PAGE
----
Right now, it’s impossible to say who will be victorious in America. But after being served Trump’s destructive, polarising, and frightening rhetoric for four years, it might be appropriate to ask the question of whether he has accomplished anything that could render him even an ounce of acknowledgement.
During dramatic periods in world history, the holder of the American presidency often earned the role of western democracy’s defender.
If Trump leaves the post in January, one question remains: How did he contribute? The obvious answer is that he weakened and hollowed out democracy. At the same time, you could point out that he did democracy a favour by bringing us insight into its fragility and vulnerability.
Already the Athenians were aware that demagogs could seduce and mislead the people, and thereafter proclaim themself despot. Even if the American constitution offers impediments, Trump has purposefully tried to stretch the limit of his powers and been partly successful.
Therefore, let us hope that Americans, as well as supporters of democracy everywhere, have seen the signs: Liberal democracy can never be so liberal as to allow itself to sheepishly be led into an authoritarian trap by a populistic or charismatic leader. Other mini-Trumps stand at the ready: They thank Trump for showing that a Machtübernahme is within the realms of possibility, even in a democracy. The rest of us can thank Trump for hopefully opening our eyes and forcing us to strengthen the foundations of democracy.
I could actually end my so-called thanksgiving right here, but the question of the balance of power in the world leaves many worried. When Trump now challenges China and demands that the rules of trade and international relations are respected, a whole host of consequences might befall us, beyond the four years of his presidency. Even if his motives are more in line with what’s good for US trade and power politics than for democracy and altruism, his successor would be able to keep building constructively on the opening he has created. America is still needed to recreate and keep the balance between the superpowers; ideologically, economically, and militarily.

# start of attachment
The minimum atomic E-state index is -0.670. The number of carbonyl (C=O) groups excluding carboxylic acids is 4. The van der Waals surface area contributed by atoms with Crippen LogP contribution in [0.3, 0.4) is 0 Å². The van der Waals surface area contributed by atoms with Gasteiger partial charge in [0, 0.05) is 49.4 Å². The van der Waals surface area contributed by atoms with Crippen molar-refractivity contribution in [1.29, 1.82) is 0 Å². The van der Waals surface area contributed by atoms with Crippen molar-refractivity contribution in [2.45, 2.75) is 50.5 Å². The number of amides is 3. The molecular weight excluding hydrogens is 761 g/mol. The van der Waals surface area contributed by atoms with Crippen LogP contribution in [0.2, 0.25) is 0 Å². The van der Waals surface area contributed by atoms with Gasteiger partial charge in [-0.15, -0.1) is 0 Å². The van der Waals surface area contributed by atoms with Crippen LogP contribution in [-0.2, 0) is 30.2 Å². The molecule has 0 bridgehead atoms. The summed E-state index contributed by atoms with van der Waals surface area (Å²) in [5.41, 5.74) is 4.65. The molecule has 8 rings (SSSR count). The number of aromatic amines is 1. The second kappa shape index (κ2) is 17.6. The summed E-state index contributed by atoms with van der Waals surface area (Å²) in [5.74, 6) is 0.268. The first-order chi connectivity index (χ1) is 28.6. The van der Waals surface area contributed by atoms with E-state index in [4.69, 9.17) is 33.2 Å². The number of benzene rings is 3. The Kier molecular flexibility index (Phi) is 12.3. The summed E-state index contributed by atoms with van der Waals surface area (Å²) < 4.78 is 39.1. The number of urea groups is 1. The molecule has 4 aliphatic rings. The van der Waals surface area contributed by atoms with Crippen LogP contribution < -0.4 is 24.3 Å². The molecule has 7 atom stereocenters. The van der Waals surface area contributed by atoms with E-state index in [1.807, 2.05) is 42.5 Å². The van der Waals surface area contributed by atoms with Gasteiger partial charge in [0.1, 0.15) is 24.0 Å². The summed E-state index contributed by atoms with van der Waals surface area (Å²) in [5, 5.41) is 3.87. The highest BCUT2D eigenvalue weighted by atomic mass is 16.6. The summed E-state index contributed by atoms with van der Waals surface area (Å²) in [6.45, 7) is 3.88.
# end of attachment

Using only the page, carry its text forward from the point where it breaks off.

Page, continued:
America, despite its many flaws, must ally itself with the EU to create a democratic counterforce.
One can obviously discuss his methods, as it is doubtful if they would lead to a lasting improvement in the way the game is played? He has focused on questions of trade and cybersecurity, as well as sharpening the tone regarding Taiwan and Hongkong. Beijing hasn’t yielded in any way worth mentioning and now lay in wait for the outcome of the American election, like many other actors.
One detail remains: The outcome of the election on November 3rd. Every ounce of guarded `acknowledgement` will vanish if Trump instigates chaos after losing. If not now, his reputation will be tested then; if he refuses admiting defeat and tries to cheat himself into victory with the help of the courts and the republican-governed states.
Pär Stenbäck is a former Finnish politician who has been a MP, Minister of Education and of Foreign Affairs in the years before 1985. For a period of twenty years he held leading positions in the Red Cross movement, among these as Secretary General of the International Federation of Red Cross and Red Crescent Societies (Geneva). He is a founding member of ICG and the European Cultural Parliament ECP. He received the honorary title as Minister in 1999. Today he is chairing the New Foreign Policy Society in Finland (NUPS) since 2017. He contributes regularly to news media.